Council Tables Animal Care Vote

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After a nearly four-hour-long debate that attracted dozens of animal activists, the Berkeley City Council again postponed voting on a controversial spay-neuter ordinance Tuesday night.

Rather than voting on the entire Animal Care in Berkeley ordinance - a comprehensive plan to reinvent the city's animal policies - the council voted on some components of the measure and referred others to members of the city staff for preliminary drafting and fiscal analysis.

The council did, however, raise the licensing fee for unaltered dogs to $30 a year, twice the current fee.

They also approved transferring the management of the Berkeley Animal Shelter from the police department to a civilian staff and voted to adopt a "minimum-kill policy," which would attempt to lower the number of adoptable dogs and cats euthanized each year.

The meeting began with impassioned comments from members of the animal-loving public.

One speaker referred to opponents of the ordinance as "the inconvenience people."

"These residents are not friends for life - that would be inconvenient," said Gene Alward. "Passing this ordinance is the single most dramatic, most educational step you can take."

After the public comment period, council members Maudelle Shirek, Margaret Breland and Diane Woolley proposed an alternative measure that encompassed most of the animal-care measure, excluding the spay-neuter ordinance. During debate, council members said they objected to the lack of information on how much some features of the 2-page measure would cost.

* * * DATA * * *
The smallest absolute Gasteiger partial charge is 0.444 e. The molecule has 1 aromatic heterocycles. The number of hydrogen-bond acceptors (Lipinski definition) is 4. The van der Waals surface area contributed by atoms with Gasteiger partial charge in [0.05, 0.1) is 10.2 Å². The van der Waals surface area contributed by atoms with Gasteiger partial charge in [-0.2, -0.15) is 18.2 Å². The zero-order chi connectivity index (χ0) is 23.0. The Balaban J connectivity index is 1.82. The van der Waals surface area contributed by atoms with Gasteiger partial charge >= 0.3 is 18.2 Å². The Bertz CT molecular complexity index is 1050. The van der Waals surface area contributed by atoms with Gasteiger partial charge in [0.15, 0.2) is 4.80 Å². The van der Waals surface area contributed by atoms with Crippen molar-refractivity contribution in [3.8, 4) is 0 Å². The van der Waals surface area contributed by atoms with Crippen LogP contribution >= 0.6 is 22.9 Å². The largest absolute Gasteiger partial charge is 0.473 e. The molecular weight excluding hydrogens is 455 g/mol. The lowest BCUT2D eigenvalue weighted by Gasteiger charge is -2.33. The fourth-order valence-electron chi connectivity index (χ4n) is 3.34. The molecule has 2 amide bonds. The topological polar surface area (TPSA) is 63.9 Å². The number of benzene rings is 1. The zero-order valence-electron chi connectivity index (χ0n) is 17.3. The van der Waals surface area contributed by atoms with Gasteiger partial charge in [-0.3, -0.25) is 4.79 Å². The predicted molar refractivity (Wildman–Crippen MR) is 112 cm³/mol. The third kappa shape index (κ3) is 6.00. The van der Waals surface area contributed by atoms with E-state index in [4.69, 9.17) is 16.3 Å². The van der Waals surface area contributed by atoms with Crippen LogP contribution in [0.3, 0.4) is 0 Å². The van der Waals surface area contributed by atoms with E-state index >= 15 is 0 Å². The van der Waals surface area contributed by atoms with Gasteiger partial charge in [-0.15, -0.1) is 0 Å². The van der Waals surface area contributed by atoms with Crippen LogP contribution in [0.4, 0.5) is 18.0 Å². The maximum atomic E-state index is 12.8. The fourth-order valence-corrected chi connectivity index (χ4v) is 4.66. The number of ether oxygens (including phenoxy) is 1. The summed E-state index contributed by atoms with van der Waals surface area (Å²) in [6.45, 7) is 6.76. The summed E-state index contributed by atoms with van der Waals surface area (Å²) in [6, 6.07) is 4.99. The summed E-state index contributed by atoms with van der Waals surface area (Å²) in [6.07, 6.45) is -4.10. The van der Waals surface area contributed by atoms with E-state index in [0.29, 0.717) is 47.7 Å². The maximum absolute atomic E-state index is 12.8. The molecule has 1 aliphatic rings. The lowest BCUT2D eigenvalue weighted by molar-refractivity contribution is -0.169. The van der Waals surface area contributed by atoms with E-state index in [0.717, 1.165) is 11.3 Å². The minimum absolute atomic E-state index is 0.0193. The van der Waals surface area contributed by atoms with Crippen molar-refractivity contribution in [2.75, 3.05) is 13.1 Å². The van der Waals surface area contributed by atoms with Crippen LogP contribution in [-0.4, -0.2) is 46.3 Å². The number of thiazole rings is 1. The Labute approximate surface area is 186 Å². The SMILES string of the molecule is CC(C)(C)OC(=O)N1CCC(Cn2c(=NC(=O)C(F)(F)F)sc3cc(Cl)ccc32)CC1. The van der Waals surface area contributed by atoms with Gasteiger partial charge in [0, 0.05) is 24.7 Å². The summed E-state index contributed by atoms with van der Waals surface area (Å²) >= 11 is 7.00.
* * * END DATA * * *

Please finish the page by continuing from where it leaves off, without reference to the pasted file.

"What is the financial cost to these two options?" said Councilmember Kriss Worthington. "We don't have a city manager analysis."

Worthington also described a scenario regarding a Berkeley resident who harbors and feeds up to 100 feral cats.

Woolley used the anecdote to justify her opposition to the ordinance.

"We're making a law that would say, no little old lady can feed a stray cat that comes in your yard and that if you want to feed a stray cat you have to be registered with the Berkeley Animal Shelter," Woolley said. "Yes, a spay-neuter ordinance is an important part of the measure, but coercive legislation could force people with limited income to give up their pets."

Councilmember Dona Spring, a member of the animal task force that drafted the measure, said she thought people were getting too worked up about the issue.

"People are overwhelmingly in favor of doing something to stop the flow of animals into the animal shelter," Spring said. "It is the sensible thing to do. I just can't believe people are objecting to $30 a year. If we raise the fees, it will mean we have more money coming into city coffers to subsidize those who cannot afford to spay or neuter their pets. If they can't afford $30 for the fee, they can't afford to have those litters of puppies and kittens."

Spring, who received a standing ovation from audience members at the conclusion of her comments, said the city needs to take action.

"We need to set an example for all children that we care for the life around us," she said.

Councilmember Betty Olds, also a member of the task force, urged the council to pass the measure at Tuesday's meeting.

"I hope this council has got the guts to face reality," Olds said. "We have to do something to control the population of dogs and cats in Berkeley. In fact, we have to do that throughout the world with people."

The Animal Kindness Resolution, which was an alternative option to the measure on the agenda, ultimately failed in a vote of 4-3 with two abstentions. The council then voted to adopt several features of the original measure, including the renaming of the shelter, asking the mayor to begin looking into private funding for building a new shelter and expanding volunteer and educational programs for pet owners.

In addition, the council voted to raise the licensing fee for unaltered dogs and to refer the remaining components of the measure, including the mandatory spay-neuter ordinance, to the city manager for drafting. The council is expected eventually to vote on the controversial ordinance.


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